Tresco Abbey Gardens, located on the captivating island of Tresco in the Isles of Scilly, holds a rich historical significance as the site of a former Benedictine Abbey dating back to the 12th century. The gardens are nestled amidst the ruins of this ancient religious institution, which was established in 1114 AD.

Tresco Abbey Gardens, Isles of Scilly
Tresco Abbey Gardens [Image Source: Wikipedia]

The abbey was founded by monks from the Savigny Abbey in France and served as a place of worship and contemplation for several centuries. The religious community thrived on Tresco, and the abbey became a centre of learning and spiritual devotion.

Throughout its existence, the abbey experienced both prosperity and challenges, including periods of conflict and destruction, but it continued to play a vital role in the spiritual and cultural life of the region.

Over time, the abbey fell into ruins, but its remains were gradually transformed into a remarkable garden oasis. In the mid-19th century, Augustus Smith, the Lord Proprietor of the Isles of Scilly, initiated the restoration and landscaping of the abbey's grounds, creating the enchanting Tresco Abbey Gardens we see today.

Thanks to the island's unique microclimate, the gardens now house a remarkable collection of exotic plants and subtropical flora from various corners of the world. This transformation from monastic ruins to a lush botanical paradise not only adds to the allure of Tresco but also preserves and honours the island's historical and cultural heritage.

Old Town Church and Standing Stones

The Old Town Church, officially known as St. Mary's Old Church, is one of the oldest parish churches in the region, with origins dating back to the medieval period. This impressive granite structure showcases a blend of architectural styles, reflecting its long and diverse history. Visitors can explore medieval features such as the ancient font and carved wooden benches. At the same time, the exterior boasts a striking tower and a serene churchyard that serves as the final resting place for generations of islanders.

Adjacent to the Old Town Church, the Standing Stones are a collection of ancient megaliths from prehistoric times with religious and spiritual significance. These enigmatic stones, carefully placed in the landscape, are thought to have served as markers for ritual and ceremonial activities, attesting to the island's sacred past.

The Old Town Church and Standing Stones create a unique atmosphere where centuries of religious practices and beliefs converge. Visitors can contemplate the enduring presence of human spirituality in this tranquil setting and marvel at the interplay of history, architecture, and nature that defines this cherished site on the Isles of Scilly.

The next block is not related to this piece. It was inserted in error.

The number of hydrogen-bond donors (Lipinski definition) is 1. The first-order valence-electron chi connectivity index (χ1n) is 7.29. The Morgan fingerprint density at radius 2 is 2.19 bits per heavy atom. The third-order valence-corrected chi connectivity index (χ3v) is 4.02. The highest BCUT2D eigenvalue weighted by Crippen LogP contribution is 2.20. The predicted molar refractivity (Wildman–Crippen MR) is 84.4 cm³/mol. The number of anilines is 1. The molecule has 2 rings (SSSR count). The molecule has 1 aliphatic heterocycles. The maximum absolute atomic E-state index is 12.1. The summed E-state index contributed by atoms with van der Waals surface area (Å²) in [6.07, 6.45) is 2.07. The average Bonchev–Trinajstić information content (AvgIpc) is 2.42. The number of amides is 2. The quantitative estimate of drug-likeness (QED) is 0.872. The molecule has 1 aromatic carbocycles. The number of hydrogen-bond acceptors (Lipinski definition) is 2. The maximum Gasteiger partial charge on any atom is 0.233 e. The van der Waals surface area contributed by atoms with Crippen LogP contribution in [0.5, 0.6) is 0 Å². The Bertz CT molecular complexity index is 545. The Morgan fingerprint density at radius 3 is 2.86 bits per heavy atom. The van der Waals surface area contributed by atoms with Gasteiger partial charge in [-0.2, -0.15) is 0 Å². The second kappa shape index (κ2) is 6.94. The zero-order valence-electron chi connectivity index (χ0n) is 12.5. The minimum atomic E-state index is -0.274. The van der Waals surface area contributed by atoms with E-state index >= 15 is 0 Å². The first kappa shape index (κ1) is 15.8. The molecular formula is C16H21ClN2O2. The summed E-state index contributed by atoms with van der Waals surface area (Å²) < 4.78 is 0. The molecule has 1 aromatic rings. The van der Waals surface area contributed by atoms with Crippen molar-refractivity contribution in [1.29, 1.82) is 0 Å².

St. Mary's Garrison Walls

The Garrison Walls on the island of St Mary is a testament to the turbulent period of the English Civil War when the Isles of Scilly found themselves embroiled in conflict. Located next to the Star Castle and constructed during the mid-17th century, these fortifications were a defensive response to the threat posed by parliamentary forces.

The strategic location of the Isles of Scilly made them a valuable prize during the English Civil War, and control of these islands was fiercely contested. The St. Mary's Garrison Walls served as a vital line of defence, protecting the Royalist forces stationed on the islands.

These formidable fortifications comprised earthworks, stone walls, and gun emplacements strategically positioned to guard against potential invasions. The Garrison Walls encircled key areas, providing a stronghold from which the Royalists could defend against their enemies.

The English Civil War was a period of intense upheaval, and the construction of the St. Mary's Garrison Walls represented the islanders' determination to safeguard their way of life and allegiance to the Crown.

Today, these historic walls offer a glimpse into the past, allowing visitors to explore the remnants of the defensive structures and reflect on the significance of the English Civil War on the Isles of Scilly. The St. Mary's Garrison Walls are a poignant reminder of the island's role in a pivotal moment in the British Isles' history and the enduring legacy of those who fought to protect these cherished islands.

The Isles of Scilly's historical sites are captivating portals to the past, revealing the footsteps of ancient civilisations and the echoes of turbulent eras. From Neolithic burial chambers to medieval abbeys, these remnants tell tales of resilience, spirituality, and human ingenuity. Exploring them is a profound journey through time.

We look forward to welcoming you to the islands! If you have questions, please don't hesitate to message us via our website or email We'd be happy to help with accommodation in the Isles of Scilly and more.